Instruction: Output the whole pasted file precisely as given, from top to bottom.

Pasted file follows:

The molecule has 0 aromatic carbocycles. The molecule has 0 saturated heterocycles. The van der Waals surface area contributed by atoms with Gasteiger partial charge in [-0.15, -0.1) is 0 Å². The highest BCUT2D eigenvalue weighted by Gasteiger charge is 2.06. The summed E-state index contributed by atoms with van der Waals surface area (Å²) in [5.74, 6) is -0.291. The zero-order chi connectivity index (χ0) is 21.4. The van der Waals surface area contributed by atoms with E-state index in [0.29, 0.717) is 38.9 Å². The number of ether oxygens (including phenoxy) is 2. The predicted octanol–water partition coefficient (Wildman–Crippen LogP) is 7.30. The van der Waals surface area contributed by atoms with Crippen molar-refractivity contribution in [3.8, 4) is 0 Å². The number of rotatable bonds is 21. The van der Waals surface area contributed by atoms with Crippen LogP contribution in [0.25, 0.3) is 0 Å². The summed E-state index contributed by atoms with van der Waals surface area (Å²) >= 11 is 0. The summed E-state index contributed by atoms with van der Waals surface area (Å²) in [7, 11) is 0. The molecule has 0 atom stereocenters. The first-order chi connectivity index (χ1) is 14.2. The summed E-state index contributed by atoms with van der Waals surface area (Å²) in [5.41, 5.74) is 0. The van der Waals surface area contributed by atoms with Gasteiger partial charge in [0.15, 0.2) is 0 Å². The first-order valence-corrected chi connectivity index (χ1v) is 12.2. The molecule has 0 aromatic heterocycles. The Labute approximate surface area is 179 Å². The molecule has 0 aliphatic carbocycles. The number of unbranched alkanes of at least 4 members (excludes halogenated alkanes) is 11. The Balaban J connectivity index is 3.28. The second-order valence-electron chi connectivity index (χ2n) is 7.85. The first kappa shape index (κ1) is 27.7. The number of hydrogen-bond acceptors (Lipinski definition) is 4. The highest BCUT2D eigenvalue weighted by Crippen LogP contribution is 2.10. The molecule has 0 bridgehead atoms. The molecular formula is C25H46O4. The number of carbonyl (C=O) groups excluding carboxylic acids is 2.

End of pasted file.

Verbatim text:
The molecule has 0 aromatic carbocycles. The molecule has 0 saturated heterocycles. The van der Waals surface area contributed by atoms with Gasteiger partial charge in [-0.15, -0.1) is 0 Å². The highest BCUT2D eigenvalue weighted by Gasteiger charge is 2.06. The summed E-state index contributed by atoms with van der Waals surface area (Å²) in [5.74, 6) is -0.291. The zero-order chi connectivity index (χ0) is 21.4. The van der Waals surface area contributed by atoms with E-state index in [0.29, 0.717) is 38.9 Å². The number of ether oxygens (including phenoxy) is 2. The predicted octanol–water partition coefficient (Wildman–Crippen LogP) is 7.30. The van der Waals surface area contributed by atoms with Crippen molar-refractivity contribution in [3.8, 4) is 0 Å². The number of rotatable bonds is 21. The van der Waals surface area contributed by atoms with Crippen LogP contribution in [0.25, 0.3) is 0 Å². The summed E-state index contributed by atoms with van der Waals surface area (Å²) >= 11 is 0. The summed E-state index contributed by atoms with van der Waals surface area (Å²) in [7, 11) is 0. The molecule has 0 atom stereocenters. The first-order chi connectivity index (χ1) is 14.2. The summed E-state index contributed by atoms with van der Waals surface area (Å²) in [5.41, 5.74) is 0. The van der Waals surface area contributed by atoms with Gasteiger partial charge in [0.15, 0.2) is 0 Å². The first-order valence-corrected chi connectivity index (χ1v) is 12.2. The molecule has 0 aromatic heterocycles. The Labute approximate surface area is 179 Å². The molecule has 0 aliphatic carbocycles. The number of unbranched alkanes of at least 4 members (excludes halogenated alkanes) is 11. The Balaban J connectivity index is 3.28. The second-order valence-electron chi connectivity index (χ2n) is 7.85. The first kappa shape index (κ1) is 27.7. The number of hydrogen-bond acceptors (Lipinski definition) is 4. The highest BCUT2D eigenvalue weighted by Crippen LogP contribution is 2.10. The molecule has 0 bridgehead atoms. The molecular formula is C25H46O4. The number of carbonyl (C=O) groups excluding carboxylic acids is 2.